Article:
Remembrance Day – also known as Poppy Day, Armistice Day or Veterans Day – is observed by the Commonwealth of Nations on 11th November as a day to commemorate the sacrifices made by members of the armed forces and of civilians in times of war, specifically since the First World War.
I was browsing through shelves of the latest Apple merchandise in Heathrow Airport when it was announced that the customary two minutes of silence was about to begin, in honor of those that gave their lives for our freedom.
The dull bustle came to an abrupt halt as thousands of travelers stood still, some glancing around impatiently, while others bowed their heads and closed their eyes. On a large TV screen nearby, the BBC was broadcasting a memorial service, and I watched as The Queen, Prime Minister Gordon Brown and other high ranking British politicians placed wreaths of poppies on a memorial monument.
As I watched I wondered what goes through the minds of world leaders at these solemn moments when they stand before a nation that has elected them to a position of ultimate responsibility. Many of these politicians are currently making decisions about putting the lives of young men and women into the firing line and are constantly grappling with the moral implications.
Perhaps they are thinking of the families of servicemen who have died in the line of duty and their widows or children who continue to live courageously despite their loss and the debt of gratitude they are owed by their countries.
Perhaps they are considering whether they would have the courage to make this great personal sacrifice themselves, or maybe their minds and sympathies are with the deployed troops that are living in desert tents away from the safety and security of home, throughout the holiday season.
Perhaps they are coldly considering the political ramifications of their next move, and the implications it may have on their future standing and popularity, or perhaps they are thinking about how little they really control and that all is Divine and we are just instruments of God’s will.
But what they should all be thinking about, without exception, is whether or not all this devastation and death is really necessary? Or was there anything that could have been done to prevent it? And what can be done to ensure that the carnage and desolation of earlier in this century is never repeated?
In a speech Winston Churchill gave to the Belgian Senate and Chamber, on November 16, 1945, he brought up an anecdote about a conversation he had with President Roosevelt:
“President Roosevelt one day asked what this War should be called. My answer was, “The Unnecessary War.” If the United Stated States had taken an active part in the League of Nations, and if the League of Nations had been prepared to use concerted force, even had it only been European force, to prevent the re-armament of Germany, there would have been no need for further serious bloodshed. If the Allies had resisted Hitler strongly in his early stages, even up to his seizure of the Rhineland in 1936, he would have been forced to recoil, and a chance would have been given to the sane elements in German life, which were very powerful, especially in the High Command, to free Germany of the maniacal Government and system into the grip of which she was falling.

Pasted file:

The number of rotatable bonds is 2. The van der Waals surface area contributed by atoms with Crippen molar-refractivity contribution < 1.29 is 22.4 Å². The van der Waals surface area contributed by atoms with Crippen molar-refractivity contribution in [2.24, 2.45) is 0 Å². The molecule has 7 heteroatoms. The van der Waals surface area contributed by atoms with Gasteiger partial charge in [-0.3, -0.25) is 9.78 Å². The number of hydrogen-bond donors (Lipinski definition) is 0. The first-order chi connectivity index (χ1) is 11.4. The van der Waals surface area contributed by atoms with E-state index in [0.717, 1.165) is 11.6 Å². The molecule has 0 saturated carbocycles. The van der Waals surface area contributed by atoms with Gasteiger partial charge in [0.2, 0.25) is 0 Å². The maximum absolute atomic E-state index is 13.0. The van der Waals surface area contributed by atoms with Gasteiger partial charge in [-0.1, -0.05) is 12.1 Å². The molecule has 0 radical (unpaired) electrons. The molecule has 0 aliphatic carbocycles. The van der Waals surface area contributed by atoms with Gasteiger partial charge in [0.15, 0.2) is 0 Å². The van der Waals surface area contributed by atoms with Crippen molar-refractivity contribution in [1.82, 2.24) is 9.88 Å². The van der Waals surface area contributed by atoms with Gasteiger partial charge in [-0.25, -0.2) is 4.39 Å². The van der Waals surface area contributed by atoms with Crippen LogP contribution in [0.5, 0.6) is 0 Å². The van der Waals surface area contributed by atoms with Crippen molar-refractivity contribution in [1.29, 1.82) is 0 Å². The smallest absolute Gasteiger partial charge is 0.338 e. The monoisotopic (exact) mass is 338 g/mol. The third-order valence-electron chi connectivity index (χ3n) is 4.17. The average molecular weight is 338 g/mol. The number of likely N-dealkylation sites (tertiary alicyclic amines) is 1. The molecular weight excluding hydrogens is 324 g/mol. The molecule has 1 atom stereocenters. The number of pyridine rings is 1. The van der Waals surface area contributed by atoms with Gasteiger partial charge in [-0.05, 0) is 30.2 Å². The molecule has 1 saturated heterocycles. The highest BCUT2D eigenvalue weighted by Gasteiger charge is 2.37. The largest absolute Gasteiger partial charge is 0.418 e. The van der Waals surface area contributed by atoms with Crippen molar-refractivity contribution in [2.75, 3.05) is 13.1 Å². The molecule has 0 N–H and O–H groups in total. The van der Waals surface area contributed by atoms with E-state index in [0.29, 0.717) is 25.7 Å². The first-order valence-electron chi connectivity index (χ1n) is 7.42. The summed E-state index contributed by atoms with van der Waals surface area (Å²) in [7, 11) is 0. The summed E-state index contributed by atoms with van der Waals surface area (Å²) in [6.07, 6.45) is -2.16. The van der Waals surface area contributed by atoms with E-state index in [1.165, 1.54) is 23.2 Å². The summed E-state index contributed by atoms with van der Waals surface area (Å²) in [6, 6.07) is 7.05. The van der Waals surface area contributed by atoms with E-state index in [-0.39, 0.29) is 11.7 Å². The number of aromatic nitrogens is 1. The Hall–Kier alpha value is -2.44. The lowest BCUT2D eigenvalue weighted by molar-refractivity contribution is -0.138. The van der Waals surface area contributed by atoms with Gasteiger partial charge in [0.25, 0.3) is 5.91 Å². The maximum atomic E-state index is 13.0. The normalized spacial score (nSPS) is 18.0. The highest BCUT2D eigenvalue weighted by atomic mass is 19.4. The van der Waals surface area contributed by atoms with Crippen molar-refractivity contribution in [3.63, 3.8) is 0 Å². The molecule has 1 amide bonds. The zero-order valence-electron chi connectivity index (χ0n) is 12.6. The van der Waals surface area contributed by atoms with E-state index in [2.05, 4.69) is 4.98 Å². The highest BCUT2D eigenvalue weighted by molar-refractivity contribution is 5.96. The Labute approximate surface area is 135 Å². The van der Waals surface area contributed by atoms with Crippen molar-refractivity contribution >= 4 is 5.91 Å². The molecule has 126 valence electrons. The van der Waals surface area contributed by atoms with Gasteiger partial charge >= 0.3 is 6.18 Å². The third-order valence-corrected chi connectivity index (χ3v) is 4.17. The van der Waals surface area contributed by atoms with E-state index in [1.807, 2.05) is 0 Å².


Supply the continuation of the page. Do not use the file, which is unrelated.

Do not forget that twice the German people, by a majority, voted against Hitler, but the Allies and the League of Nations acted with such feebleness and lack of clairvoyance, that each of Hitler’s encroachments became a triumph for him over all moderate and restraining forces until, finally, we resigned ourselves without further protest to the vast process of German re-armament and war preparation which ended in a renewed outbreak of destructive war. Let us profit at least by this terrible lesson. In vain did I attempt to teach it before the war.”
Earlier this week at the opening plenary session of the Jewish Federations of North Americas General Assembly Congressman Eric Cantor addressed the gathering. He said that the Jewish community needs to “remove the blinders from our eyes” and speak out more vocally against threats to Israel and the Jewish people.
“Many men are pointing guns at Israel, indeed at Jews, everywhere,” said the House Minority Whip. But, he continued, “ too many Jews have become desensitized” and believe “it can’t happen to us.”
“When we allow ourselves to be lulled into silence and when political correctness beckons, it may be too late,” said Cantor. “When we dally and threaten and wring our hands but fail to do anything to really stop Iranian President Mahmoud Ahmadinejad, where are we then?”
Cantor listed a number of developments that concerned him, from the Goldstone Report to a Scandinavian newspaper article earlier this year that accused Israel of harvesting human organs, to Venezuelan President Hugo Chavez’s alliance with Iran. He added that Israel is in “dire straits” and “mortal danger.”
Cantor also said that “the case I press before you is not a Jewish cause or an Israeli issue, but challenges to America,” adding that “Israel’s security is synonymous with our own.”
“I await your leadership before it is too late,” he said.
Responsible leaders must seek out the dangers with intellectual honesty and moral courage and take steps before it is too late, as we have seen the cost of failing to do so is unbearable. Possible solutions are just not good enough and risks can’t be taken when lives are at stake because in the immortal words of the Elie Wiesel “We have learned to trust more the threats of an enemy then the promises of a friend.”
The Author is the director of the Algemeiner and the GJCF and can be e-mailed at email@example.com